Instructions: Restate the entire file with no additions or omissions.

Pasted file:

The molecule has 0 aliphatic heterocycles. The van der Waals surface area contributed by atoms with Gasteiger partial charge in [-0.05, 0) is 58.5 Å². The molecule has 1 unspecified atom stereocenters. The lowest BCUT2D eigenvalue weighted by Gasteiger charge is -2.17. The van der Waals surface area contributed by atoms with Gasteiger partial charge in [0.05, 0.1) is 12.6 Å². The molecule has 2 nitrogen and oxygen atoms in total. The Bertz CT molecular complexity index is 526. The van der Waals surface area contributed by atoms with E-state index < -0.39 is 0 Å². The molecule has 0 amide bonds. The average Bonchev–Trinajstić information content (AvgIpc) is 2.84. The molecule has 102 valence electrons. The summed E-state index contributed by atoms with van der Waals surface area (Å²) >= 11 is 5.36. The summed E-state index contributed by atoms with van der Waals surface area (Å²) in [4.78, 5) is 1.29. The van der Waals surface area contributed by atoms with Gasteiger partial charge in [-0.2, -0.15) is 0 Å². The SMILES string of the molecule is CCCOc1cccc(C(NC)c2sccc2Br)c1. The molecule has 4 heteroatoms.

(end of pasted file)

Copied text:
The molecule has 0 aliphatic heterocycles. The van der Waals surface area contributed by atoms with Gasteiger partial charge in [-0.05, 0) is 58.5 Å². The molecule has 1 unspecified atom stereocenters. The lowest BCUT2D eigenvalue weighted by Gasteiger charge is -2.17. The van der Waals surface area contributed by atoms with Gasteiger partial charge in [0.05, 0.1) is 12.6 Å². The molecule has 2 nitrogen and oxygen atoms in total. The Bertz CT molecular complexity index is 526. The van der Waals surface area contributed by atoms with E-state index < -0.39 is 0 Å². The molecule has 0 amide bonds. The average Bonchev–Trinajstić information content (AvgIpc) is 2.84. The molecule has 102 valence electrons. The summed E-state index contributed by atoms with van der Waals surface area (Å²) >= 11 is 5.36. The summed E-state index contributed by atoms with van der Waals surface area (Å²) in [4.78, 5) is 1.29. The van der Waals surface area contributed by atoms with Gasteiger partial charge in [-0.2, -0.15) is 0 Å². The SMILES string of the molecule is CCCOc1cccc(C(NC)c2sccc2Br)c1. The molecule has 4 heteroatoms.